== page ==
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Friday, August 13, 2010

Lately I've Been Thinking About Shoes

Or This?

I've been watching more TV than usual since my rotator cuff surgery. I lean back on the sofa, my big black sling rising like a phoenix from my side, a can of soda within reach, my little Chloe curled on my lap, five other dogs stretched over chairs and my feet propped up on a foot stool. I look at my feet and there are my cozy black canvas Mary Jane shoes tapping against each other.

I am bored watching yet another show. But I am resting my shoulder, arm and back since I have actually been out shopping and am in some discomfort from all the movement earlier in the day. I am not on pain meds, which may be why the current show I am watching is painful.

I am on the E network, where yet another young star is prancing down the red carpet in tall heels. You know those sexy, spike heels that are called *whoops* F/ME shoes. I haven't worn heels of any height in 15 years. Day after day they parade by in shoes that are so high I tremble they may trip and fall. How does anyone balance on those spikes?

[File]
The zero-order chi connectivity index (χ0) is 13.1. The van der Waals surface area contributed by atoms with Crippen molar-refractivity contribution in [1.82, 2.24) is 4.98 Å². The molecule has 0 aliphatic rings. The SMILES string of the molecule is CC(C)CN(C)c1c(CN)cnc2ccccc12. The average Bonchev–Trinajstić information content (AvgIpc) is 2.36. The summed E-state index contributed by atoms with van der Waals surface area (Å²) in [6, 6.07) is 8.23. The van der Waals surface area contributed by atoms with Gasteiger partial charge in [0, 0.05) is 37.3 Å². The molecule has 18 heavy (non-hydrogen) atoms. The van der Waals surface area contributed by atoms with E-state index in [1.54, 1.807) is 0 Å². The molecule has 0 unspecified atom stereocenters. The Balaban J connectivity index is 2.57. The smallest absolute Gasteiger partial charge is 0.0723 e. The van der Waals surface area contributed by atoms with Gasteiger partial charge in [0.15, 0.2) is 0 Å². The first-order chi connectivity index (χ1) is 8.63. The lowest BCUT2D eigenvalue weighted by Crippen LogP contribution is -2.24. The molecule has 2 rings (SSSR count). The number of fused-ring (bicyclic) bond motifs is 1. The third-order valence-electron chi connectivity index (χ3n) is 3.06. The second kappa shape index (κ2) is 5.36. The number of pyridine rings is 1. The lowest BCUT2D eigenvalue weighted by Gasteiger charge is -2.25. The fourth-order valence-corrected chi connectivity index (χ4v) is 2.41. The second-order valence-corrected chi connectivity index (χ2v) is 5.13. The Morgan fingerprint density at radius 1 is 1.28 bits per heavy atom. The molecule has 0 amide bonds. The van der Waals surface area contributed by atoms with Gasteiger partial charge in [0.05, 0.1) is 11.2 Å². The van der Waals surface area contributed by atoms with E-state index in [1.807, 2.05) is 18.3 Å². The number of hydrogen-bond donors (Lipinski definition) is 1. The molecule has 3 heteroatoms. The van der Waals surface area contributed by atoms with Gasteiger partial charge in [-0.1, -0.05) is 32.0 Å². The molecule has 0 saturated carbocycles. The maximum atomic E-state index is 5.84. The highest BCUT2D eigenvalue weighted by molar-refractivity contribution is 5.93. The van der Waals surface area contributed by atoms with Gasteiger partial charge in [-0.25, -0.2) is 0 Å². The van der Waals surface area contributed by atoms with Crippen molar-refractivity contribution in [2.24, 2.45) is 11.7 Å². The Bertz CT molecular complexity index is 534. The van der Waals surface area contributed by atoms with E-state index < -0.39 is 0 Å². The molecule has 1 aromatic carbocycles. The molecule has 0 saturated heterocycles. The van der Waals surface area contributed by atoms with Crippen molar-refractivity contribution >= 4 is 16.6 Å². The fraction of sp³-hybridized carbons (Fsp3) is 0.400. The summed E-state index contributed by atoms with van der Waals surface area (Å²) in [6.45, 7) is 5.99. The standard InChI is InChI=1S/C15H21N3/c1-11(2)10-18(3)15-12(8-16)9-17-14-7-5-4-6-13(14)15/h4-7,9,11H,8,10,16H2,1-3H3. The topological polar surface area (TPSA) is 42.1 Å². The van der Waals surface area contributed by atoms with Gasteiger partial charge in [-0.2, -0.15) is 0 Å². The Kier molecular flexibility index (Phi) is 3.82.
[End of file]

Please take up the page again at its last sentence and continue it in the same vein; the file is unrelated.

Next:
I am watching the TV over my own pitiful, flat, comfy Mary Janes that are propped up on a footstool directly in my vision as I am slumped down on the couch. (Note: since slipping in the kitchen in my bare feet I  wear shoes at all times).

Now, not only my sling is making me feel sexless, I am worried my favorite shoes are dated or, perhaps, just leaving me dateless.

I love Mary Janes. That is all I wear most all the time. Canvas for casual, black for business, and silver for evening. I do wear flat ankle boots in winter. But still no heels.

Is there a man alive who will consider me hot in my Mary Janes? Then I think, is there a man alive who could make me want to wear heels? My answer, no. That may be why I sit at home with six dogs.

I think style can be expressed in many ways. Mine is casual, funky, a little cowgirl in the winter. I am never as cute dressed in my clothes as I feel. But it is how I feel that I like when I am dressed in things I love.